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Babylonian Talmud: Tractate Sanhedrin
And anointed him [Solomon] unto the Lord to be prince, and Zadok to be
priest.1 Thus, the prince is compared
with Zadok: just as in the case of Zadok [High Priest], half belonged to
him, and half to his brethren, so also in the case of the ruler. And whence
do we know it of Zadok himself? — As it has been taught, for Rabbi said:
And it [the shewbread] shall be for Aaron and his
sons;2 this means, half belonged to
Aaron and half to his sons.
MISHNAH. NEITHER SHALL HE MULTIPLY WIVES TO HIMSELF.3 — ONLY EIGHTEEN. R. JUDAH SAID: HE MAY HAVE MORE, PROVIDED THEY DO NOT TURN AWAY HIS HEART. R. SIMEON SAID: HE MUST NOT MARRY EVEN ONE WHO MAY TURN AWAY HIS HEART. WHY THEN IS IT WRITTEN, NEITHER SHALL HE MULTIPLY WIVES TO HIMSELF?4 — EVEN THOUGH THEY BE WOMEN LIKE ABIGAIL.5
GEMARA. Are we to assume that R. Judah interprets Biblical law on the basis of its reason,6 and R. Simeon does not?7 But we find the reverse; for it has been taught: A pledge must not be taken from a widow, whether poor or rich, as it is written, Thou shalt not take the widow's raiment to pledge:8 this is R. Judah's view. R. Simeon ruled: We may take a pledge of a rich widow but not of a poor one, for [in the latter case] thou art bound to return [the pledge] to her daily, and [thereby] cause her an evil name among her neighbours. Whereon we asked: What does he mean? [And the answer was:] Since thou hast taken a pledge of her, thou must return it to her [each evening]9 and so [by her frequent visits to thee] thou wouldst get her an evil name among her neighbours. Hence we see that R. Judah does not interpret the Biblical law according to its reason, while R. Simeon does!10 — Generally, indeed, R. Judah does not interpret Biblical law on the basis of its reason; here, however, it is different, for here he merely expounds the reason stated in the text. Thus: Why the command, he shall not multiply wives to himself? It is that his heart be not turned aside.11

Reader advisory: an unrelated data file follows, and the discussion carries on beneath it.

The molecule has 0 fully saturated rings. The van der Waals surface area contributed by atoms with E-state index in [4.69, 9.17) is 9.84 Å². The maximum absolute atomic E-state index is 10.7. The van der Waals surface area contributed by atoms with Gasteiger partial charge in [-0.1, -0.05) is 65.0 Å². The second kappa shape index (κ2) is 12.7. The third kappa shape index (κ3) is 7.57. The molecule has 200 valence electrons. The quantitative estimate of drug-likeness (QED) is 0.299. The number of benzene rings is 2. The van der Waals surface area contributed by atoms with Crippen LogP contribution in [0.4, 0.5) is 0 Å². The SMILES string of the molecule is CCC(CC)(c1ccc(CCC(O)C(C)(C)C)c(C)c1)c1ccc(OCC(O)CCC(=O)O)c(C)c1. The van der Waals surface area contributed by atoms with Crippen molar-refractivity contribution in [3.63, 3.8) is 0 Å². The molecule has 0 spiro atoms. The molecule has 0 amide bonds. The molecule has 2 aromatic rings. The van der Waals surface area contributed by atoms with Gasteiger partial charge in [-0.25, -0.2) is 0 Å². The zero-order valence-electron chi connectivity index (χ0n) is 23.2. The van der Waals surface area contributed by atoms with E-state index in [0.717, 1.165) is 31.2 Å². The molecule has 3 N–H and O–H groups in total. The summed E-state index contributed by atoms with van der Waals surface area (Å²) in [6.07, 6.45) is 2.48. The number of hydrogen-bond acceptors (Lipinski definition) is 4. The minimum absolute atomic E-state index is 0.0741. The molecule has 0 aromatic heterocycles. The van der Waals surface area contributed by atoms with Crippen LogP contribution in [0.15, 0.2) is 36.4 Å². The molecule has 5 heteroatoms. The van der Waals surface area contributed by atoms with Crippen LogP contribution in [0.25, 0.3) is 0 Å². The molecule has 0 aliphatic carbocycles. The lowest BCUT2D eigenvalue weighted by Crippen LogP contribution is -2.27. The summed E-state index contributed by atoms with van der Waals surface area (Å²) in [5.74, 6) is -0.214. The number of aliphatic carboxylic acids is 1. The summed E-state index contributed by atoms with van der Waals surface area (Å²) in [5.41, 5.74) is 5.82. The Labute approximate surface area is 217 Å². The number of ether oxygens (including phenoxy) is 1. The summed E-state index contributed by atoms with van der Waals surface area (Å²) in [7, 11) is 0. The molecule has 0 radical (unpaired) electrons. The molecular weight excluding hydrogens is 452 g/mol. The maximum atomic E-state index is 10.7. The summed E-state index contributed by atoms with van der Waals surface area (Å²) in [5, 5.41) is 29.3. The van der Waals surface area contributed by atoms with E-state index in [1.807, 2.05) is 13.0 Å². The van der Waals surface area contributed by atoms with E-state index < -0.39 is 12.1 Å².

And R. Simeon? — He could answer you: Let us see: Generally we interpret the law according to the reason implied;12 then Scripture should have read, He shall not multiply wives to himself, and nothing further, and I would then have known that the reason was that his heart turn not away. Why then state: That his heart turn not away? — To imply that he must not marry even a single one who may turn away his heart. Then how am I to explain, he shall not multiply?13 — [As meaning that he may not marry many] even though they be [women like Abigail.
Whence do we deduce the number eighteen? — From the verse, And unto David were sons born in Hebron; and his first-born was Ammon of Ahinoam the Jezreelitess; the second, Chileab of Abigail the wife of Nabal the Carmelite; the third Absalom the son of Maacah; and the fourth, Adonijah the son of Haggith; and the fifth, Shefatiah the son of Abital; and the sixth, Ithream of Eglah, David's wife. These were born to David in Hebron.14 And of them the Prophet said: And if that were too little, then would I add unto thee the like of these, [Ka-hennah] and the like of these, [we-kahennah],15 each 'kahennah' implying six, which, with the original six, makes eighteen in all. Rabina objected: Why not assume that 'kahennah' implies twelve,16 and 'we-kahennah', twenty-four?17 It has indeed been taught likewise: 'He shall not multiply wives to himself beyond twenty-four.' And according to him who interprets the redundant 'waw',18 it ought to be forty-eight. And it has been taught even so: 'He shall not multiply wives to himself, more than forty-eight.' Then what is the reason of the Tanna of our Mishnah? — R. Kahana said: He parallels the second 'kahennah' with the first; thus, just as the first 'kahennah' indicates [an increase of] six, so does the second. But there was Michal too!19 — Rab said: Eglah is Michal. And why was she called Eglah? Because she was beloved by him, as an Eglah [calf] by its mother. And thus it is said, If ye had not ploughed with my heifer etc.20 But did Michal have children? Is it not written, And Michal the daughter of Saul had no child unto the day of her death.?21 — R. Hisda said: She had no child until the day of her death, but on the day of her death she did.22
Let us see then: His children are enumerated [as born] in Hebron, whereas the incident with Michal23 occurred in Jerusalem,24 as it is written, Michal the daughter of Saul looked out at the window, and saw king David leaping and dancing before the Lord, and she despised him in her heart.25 And Rab Judah, or according to others, R. Joseph, said: Michal received her due punishment?26 — But we might argue thus: Prior to that incident she did have [children], but after it she did not.